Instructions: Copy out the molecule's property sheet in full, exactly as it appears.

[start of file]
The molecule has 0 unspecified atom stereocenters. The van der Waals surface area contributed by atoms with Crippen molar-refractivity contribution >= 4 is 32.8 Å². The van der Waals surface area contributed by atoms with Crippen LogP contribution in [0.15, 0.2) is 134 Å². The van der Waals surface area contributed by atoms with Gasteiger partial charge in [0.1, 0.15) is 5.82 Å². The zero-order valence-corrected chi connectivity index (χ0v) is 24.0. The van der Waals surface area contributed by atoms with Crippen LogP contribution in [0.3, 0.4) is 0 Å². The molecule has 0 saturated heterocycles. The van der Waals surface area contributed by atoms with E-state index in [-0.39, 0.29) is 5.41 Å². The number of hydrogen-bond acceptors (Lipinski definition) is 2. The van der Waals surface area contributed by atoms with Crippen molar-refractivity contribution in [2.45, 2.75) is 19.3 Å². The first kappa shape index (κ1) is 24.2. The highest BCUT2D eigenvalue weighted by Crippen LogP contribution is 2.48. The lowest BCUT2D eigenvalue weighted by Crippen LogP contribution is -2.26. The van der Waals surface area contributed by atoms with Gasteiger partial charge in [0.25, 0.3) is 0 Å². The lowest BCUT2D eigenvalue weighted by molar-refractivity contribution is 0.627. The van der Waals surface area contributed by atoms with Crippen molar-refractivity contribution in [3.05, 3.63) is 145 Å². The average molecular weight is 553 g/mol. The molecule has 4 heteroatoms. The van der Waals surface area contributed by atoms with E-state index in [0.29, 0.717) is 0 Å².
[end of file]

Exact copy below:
The molecule has 0 unspecified atom stereocenters. The van der Waals surface area contributed by atoms with Crippen molar-refractivity contribution >= 4 is 32.8 Å². The van der Waals surface area contributed by atoms with Crippen LogP contribution in [0.15, 0.2) is 134 Å². The van der Waals surface area contributed by atoms with Gasteiger partial charge in [0.1, 0.15) is 5.82 Å². The zero-order valence-corrected chi connectivity index (χ0v) is 24.0. The van der Waals surface area contributed by atoms with Crippen LogP contribution in [0.3, 0.4) is 0 Å². The molecule has 0 saturated heterocycles. The van der Waals surface area contributed by atoms with E-state index in [-0.39, 0.29) is 5.41 Å². The number of hydrogen-bond acceptors (Lipinski definition) is 2. The van der Waals surface area contributed by atoms with Crippen molar-refractivity contribution in [2.45, 2.75) is 19.3 Å². The first kappa shape index (κ1) is 24.2. The highest BCUT2D eigenvalue weighted by Crippen LogP contribution is 2.48. The lowest BCUT2D eigenvalue weighted by Crippen LogP contribution is -2.26. The van der Waals surface area contributed by atoms with Gasteiger partial charge in [0.25, 0.3) is 0 Å². The lowest BCUT2D eigenvalue weighted by molar-refractivity contribution is 0.627. The van der Waals surface area contributed by atoms with Crippen molar-refractivity contribution in [3.05, 3.63) is 145 Å². The average molecular weight is 553 g/mol. The molecule has 4 heteroatoms. The van der Waals surface area contributed by atoms with E-state index in [0.29, 0.717) is 0 Å².